US election outcomes are always governed by expensive campaigns and big money, but this year the role of money has become an issue all its own – as funding continues to remain unregulated and undisclosed. In January 2017, the most powerful nation on earth will have a new leader. It has us all wondering who is funding Trump, Sanders and the rest.
While US federal election law requires candidates to report each campaign donation to the Federal Election Committee (FEC), this does not show the large sums going to independent-expenditure only committees – ‘SuperPACs’ (Political Action Committees). The secret cash, unlimited contributions are often labelled as ‘dark money’.
Republican front-runner and billionaire Donald Trump is burning his own wealth to fund part of his campaign. But a single statute changing the way elections are funded would radically change the inequality of the current system.
Having already transformed intellectual-property law with his Creative Commons innovation, back in 2014 American academic, attorney and political activist Larry Lessig planned to change the system of campaign funding as we know it with MAYDAY.US and crowdfunded SuperPACs: “Unless we can find a way to end the corrupting influence of money in American politics, America will continue its slide away from its citizens, towards those who dominate our politics.”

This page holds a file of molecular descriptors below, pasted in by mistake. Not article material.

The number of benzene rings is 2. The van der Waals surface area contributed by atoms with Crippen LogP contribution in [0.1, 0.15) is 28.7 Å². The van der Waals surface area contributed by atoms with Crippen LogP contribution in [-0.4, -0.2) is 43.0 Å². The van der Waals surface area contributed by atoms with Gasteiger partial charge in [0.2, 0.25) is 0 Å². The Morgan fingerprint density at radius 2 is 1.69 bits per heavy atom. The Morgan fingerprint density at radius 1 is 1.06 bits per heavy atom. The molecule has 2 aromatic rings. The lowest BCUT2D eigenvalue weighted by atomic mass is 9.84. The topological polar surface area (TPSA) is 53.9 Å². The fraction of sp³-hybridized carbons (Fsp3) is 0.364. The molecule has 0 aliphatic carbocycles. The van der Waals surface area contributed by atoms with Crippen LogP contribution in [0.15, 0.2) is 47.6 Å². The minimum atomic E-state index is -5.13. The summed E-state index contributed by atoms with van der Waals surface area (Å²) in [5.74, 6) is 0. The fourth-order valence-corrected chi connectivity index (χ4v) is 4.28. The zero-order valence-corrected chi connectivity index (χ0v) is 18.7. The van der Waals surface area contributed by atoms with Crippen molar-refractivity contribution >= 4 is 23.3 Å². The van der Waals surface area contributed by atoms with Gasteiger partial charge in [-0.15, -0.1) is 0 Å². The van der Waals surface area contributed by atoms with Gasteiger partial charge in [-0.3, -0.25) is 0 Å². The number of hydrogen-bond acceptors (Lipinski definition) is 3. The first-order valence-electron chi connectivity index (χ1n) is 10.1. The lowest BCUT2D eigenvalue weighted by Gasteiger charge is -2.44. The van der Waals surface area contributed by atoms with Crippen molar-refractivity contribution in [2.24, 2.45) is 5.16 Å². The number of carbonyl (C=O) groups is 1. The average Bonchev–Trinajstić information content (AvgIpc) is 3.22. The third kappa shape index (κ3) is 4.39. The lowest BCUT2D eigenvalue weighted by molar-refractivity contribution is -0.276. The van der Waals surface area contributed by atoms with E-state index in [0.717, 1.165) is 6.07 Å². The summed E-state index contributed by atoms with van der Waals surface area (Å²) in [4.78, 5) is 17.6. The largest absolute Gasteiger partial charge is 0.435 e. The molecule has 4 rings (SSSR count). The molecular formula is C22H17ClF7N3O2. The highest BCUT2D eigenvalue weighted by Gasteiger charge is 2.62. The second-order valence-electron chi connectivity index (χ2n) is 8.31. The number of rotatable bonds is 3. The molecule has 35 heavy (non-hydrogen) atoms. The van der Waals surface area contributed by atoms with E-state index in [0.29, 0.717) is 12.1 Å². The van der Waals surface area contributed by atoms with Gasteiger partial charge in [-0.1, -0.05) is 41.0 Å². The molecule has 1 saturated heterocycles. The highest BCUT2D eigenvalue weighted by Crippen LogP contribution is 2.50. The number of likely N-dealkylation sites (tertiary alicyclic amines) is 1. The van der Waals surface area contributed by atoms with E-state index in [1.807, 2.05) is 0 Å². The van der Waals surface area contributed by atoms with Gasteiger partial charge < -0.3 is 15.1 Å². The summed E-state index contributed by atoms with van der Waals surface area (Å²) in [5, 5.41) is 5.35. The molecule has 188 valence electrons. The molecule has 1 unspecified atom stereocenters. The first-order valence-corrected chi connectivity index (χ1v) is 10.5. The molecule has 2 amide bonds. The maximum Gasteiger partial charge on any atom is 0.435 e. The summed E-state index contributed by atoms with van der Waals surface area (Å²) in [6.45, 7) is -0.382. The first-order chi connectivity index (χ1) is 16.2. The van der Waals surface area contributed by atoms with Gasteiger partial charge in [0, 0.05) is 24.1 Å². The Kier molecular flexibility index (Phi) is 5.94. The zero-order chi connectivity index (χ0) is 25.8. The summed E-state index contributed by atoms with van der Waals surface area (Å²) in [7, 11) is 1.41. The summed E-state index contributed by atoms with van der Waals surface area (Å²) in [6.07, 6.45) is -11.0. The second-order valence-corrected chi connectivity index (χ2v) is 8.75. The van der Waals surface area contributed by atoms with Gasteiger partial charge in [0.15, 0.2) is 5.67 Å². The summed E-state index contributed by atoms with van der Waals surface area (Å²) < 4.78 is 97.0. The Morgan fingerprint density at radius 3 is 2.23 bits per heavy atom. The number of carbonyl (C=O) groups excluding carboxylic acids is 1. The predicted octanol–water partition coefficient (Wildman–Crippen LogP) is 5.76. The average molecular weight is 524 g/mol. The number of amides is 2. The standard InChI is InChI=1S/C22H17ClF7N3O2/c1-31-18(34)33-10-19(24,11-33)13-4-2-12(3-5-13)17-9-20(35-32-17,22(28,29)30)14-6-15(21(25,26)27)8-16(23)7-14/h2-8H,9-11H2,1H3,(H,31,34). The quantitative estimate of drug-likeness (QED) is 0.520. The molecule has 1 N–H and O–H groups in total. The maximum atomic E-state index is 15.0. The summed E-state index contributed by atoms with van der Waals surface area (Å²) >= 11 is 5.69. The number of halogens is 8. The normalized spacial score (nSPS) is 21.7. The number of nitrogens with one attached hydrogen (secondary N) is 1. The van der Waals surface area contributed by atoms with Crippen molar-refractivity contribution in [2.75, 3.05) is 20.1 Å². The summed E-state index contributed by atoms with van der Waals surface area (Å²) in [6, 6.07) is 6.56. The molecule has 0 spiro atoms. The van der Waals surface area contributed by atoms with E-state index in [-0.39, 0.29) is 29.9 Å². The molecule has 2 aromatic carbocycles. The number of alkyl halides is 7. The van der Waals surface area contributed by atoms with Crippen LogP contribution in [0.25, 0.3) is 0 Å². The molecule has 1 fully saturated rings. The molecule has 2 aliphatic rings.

In August 2015, shortly before announcing his candidacy for President of the United States, Lessig resigned from the PAC and has now been replaced by Cyrus Patten, a longtime anti-corruption advocate.
Taking on cross-party allegiances, loyalty to wealthy donors and the inherent cronyism present in the American political system is no easy task. Through simple methods and direct grassroot action, the MAYDAY.US Project is making waves with its unflinching belief in American democracy. This is how ordinary people can play a crucial role in changing how US elections are funded forever…
Cyrus Patten, CEO